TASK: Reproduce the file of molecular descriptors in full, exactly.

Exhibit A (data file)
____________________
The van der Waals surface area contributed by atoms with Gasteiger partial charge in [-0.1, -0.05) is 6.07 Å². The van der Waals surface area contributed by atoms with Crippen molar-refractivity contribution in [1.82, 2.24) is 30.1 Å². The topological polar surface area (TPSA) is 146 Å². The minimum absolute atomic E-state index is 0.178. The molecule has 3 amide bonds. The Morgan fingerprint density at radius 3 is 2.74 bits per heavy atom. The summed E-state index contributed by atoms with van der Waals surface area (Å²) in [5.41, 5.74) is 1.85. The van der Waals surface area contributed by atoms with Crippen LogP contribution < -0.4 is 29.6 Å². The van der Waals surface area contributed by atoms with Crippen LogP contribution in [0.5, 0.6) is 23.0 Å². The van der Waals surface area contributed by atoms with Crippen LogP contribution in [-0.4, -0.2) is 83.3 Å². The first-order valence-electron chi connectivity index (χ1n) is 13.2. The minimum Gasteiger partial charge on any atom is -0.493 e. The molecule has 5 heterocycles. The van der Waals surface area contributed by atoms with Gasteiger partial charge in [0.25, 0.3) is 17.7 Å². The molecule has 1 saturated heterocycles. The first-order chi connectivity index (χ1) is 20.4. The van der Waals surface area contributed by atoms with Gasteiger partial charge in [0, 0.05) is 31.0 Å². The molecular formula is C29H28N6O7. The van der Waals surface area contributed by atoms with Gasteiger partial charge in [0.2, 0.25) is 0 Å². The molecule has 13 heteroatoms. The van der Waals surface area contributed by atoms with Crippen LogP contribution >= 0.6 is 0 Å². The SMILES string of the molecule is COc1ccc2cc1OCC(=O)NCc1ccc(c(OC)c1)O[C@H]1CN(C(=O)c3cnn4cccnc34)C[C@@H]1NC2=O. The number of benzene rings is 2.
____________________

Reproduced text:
The van der Waals surface area contributed by atoms with Gasteiger partial charge in [-0.1, -0.05) is 6.07 Å². The van der Waals surface area contributed by atoms with Crippen molar-refractivity contribution in [1.82, 2.24) is 30.1 Å². The topological polar surface area (TPSA) is 146 Å². The minimum absolute atomic E-state index is 0.178. The molecule has 3 amide bonds. The Morgan fingerprint density at radius 3 is 2.74 bits per heavy atom. The summed E-state index contributed by atoms with van der Waals surface area (Å²) in [5.41, 5.74) is 1.85. The van der Waals surface area contributed by atoms with Crippen LogP contribution < -0.4 is 29.6 Å². The van der Waals surface area contributed by atoms with Crippen LogP contribution in [0.5, 0.6) is 23.0 Å². The van der Waals surface area contributed by atoms with Crippen LogP contribution in [-0.4, -0.2) is 83.3 Å². The first-order valence-electron chi connectivity index (χ1n) is 13.2. The minimum Gasteiger partial charge on any atom is -0.493 e. The molecule has 5 heterocycles. The van der Waals surface area contributed by atoms with Gasteiger partial charge in [0.25, 0.3) is 17.7 Å². The molecule has 1 saturated heterocycles. The first-order chi connectivity index (χ1) is 20.4. The van der Waals surface area contributed by atoms with Gasteiger partial charge in [0, 0.05) is 31.0 Å². The molecular formula is C29H28N6O7. The van der Waals surface area contributed by atoms with Gasteiger partial charge in [0.2, 0.25) is 0 Å². The molecule has 13 heteroatoms. The van der Waals surface area contributed by atoms with Crippen LogP contribution >= 0.6 is 0 Å². The SMILES string of the molecule is COc1ccc2cc1OCC(=O)NCc1ccc(c(OC)c1)O[C@H]1CN(C(=O)c3cnn4cccnc34)C[C@@H]1NC2=O. The number of benzene rings is 2.